Jeanne: Why We Love Casablanca

casablanca-3328692_640Recently, I read an analysis of the romance in the movie Casablanca  “The Wrong Man Gave her the Right Feelings,” by Nancy Graham Holm. The thesis of her article is that, even though Rick and Ilsa’s love is considered to be one of the greatest onscreen romances in history, they don’t really love each other because they don’t really know each other.

As Holm points out, when Rick and Ilsa first meet in Paris, there’s no reason for her not to tell Rick about Victor. She believes her husband to be dead and herself a woman free to form a new commitment. So why wouldn’t she tell Rick that? Victor’s dead, so spilling the beans won’t harm him. She’s not traveling under an alias, so it’s not like she’s trying to keep herself, Victor’s widow, hidden. The real reason, of course, is to give the romance plot a jumping-off point.

(Note #1: This is far from Casablanca’s biggest plot hole. The entire movie is based on the search for missing “letters of transit,” signed by Charles de Gaulle, which would allow the bearer to pass through Nazi territory without being arrested. Charles de Gaulle was the leader of the French resistance and absolutely not a person whose signature would in any way impress a Nazi officer.)

(Note #2: There is no way my editor, Karen Dale Harris, would have ever allowed either of these plot holes to slip by.)

(Note #3: Not that she would have gotten a chance (even if she’d been alive when it was filmed, which she wasn’t) because the second half of the script for Casablanca was written while the first half was being filmed–and the entire filming took place between May 25 and August 3, 1942.)

Holm goes on to say that one of the reasons we don’t notice these flaws in the film is because it’s in black and white. Black and white films are low definition, requiring our brains to work harder and leaving us with less critical capacity.

Despite all these flaws, it’s still a great movie and a moving love story.

What’s your favorite love story?

5 thoughts on “Jeanne: Why We Love Casablanca

  1. The very premise of Casablanca is flawed. The city never was a major refugee route from Vichy controlled territories to America, and no uniformed Nazi troops were stationed there. It doesn’t matter a hoot. The movie is atmospheric, and gorgeous, and moving. I’d argue that it’s a guy’s version of a love story (see my post about Napoleon yesterday, for more of the same). Rick and Ilsa don’t know one another at all. They have no basis for a lasting relationship and it doesn’t matter, because they are never going to be together. It’s all about the guy, and glorious, heroic self-sacrifice, and the woman who will have to live without him but will love him forever. In the context of this story, a HEA would have been a disastrous cop-out.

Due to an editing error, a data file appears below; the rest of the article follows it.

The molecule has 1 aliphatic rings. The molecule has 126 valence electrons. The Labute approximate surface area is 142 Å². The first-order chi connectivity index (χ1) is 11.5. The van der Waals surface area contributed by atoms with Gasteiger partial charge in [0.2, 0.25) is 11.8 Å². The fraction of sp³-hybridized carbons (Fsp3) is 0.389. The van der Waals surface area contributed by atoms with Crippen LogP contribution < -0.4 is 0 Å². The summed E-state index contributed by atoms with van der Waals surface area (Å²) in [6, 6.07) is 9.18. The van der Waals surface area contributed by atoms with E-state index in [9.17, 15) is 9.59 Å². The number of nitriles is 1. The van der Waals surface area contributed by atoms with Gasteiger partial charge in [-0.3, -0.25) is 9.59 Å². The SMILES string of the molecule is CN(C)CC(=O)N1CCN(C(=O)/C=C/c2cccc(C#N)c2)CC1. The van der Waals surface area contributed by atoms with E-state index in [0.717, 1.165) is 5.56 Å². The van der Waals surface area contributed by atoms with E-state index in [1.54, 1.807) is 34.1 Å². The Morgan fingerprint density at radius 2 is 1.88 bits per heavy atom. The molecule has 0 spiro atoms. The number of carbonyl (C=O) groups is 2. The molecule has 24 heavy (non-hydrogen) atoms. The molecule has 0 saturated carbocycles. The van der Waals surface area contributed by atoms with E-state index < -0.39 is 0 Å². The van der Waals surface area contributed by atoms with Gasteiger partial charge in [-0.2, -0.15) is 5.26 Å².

It’s hard for me to choose a favorite love story, but in terms of a grand passion, I’d choose the romance in Dorothy Dunnett’s Lymond Chronicles. Over the series the heroine grows into a brilliant equal for the hero, and the scene where he finally admits he’s desperately, irrevocably in love with her (he’s legally married to her but about to get rid of her and marry someone else because Reasons; she’s forever in love with him but has no idea he returns her feelings) still makes me weep buckets every time I read it. In the best possible way 😉

    • Oooh, you know another one like that in terms of men liking self-sacrifice and never enjoying a HEA? The Bridges of Madison County. Oh, my husband really liked that one (even though he is a farmer and I am a foreign wife . . . I don’t want to think too deeply about that one). I thought it was a good movie, too. But satisfying romance? No. For me, a satisfying romance is one where the guy is going to stick around (and the gal, too).

  2. What an interesting observation about the black and white messing with your ability to think straight. I wonder what’s the equivalent in written fiction? LOL, rainbow font? A book written in blackletter? I do think it’s BS; people spot plotholes just fine when speed reading black and white letters in a book. But if it could be true . . . .

    Casablanca is a beautifully shot movie, though, and it’s also about a doomed love. I think everyone’s had one of those to one degree or the other. Maybe Ilsa didn’t mention Victor because she was not looking for a commitment, anyway. Perhaps she always hoped that Victor was alive, but wanted a little comfort, anyway. Maybe she’s not terribly monogamous.

    I do feel cheated that her agency was stolen from her. These men decided what was best for her. Her feelings needed to be sacrificed for Victor and the Cause because Rick was sacrificing his feelings for Victor and the Cause. But Rick always had a taste for masochism. Perhaps Ilsa dodged a bullet.

    • Casablanca beautifully shot–so true. There’s incredible depth of metaphor in the cinematography–the slanting bars of light that create virtual prisons, the wedding lace she holds in her hands at the bazaar while they snipe at each other about betrayal.

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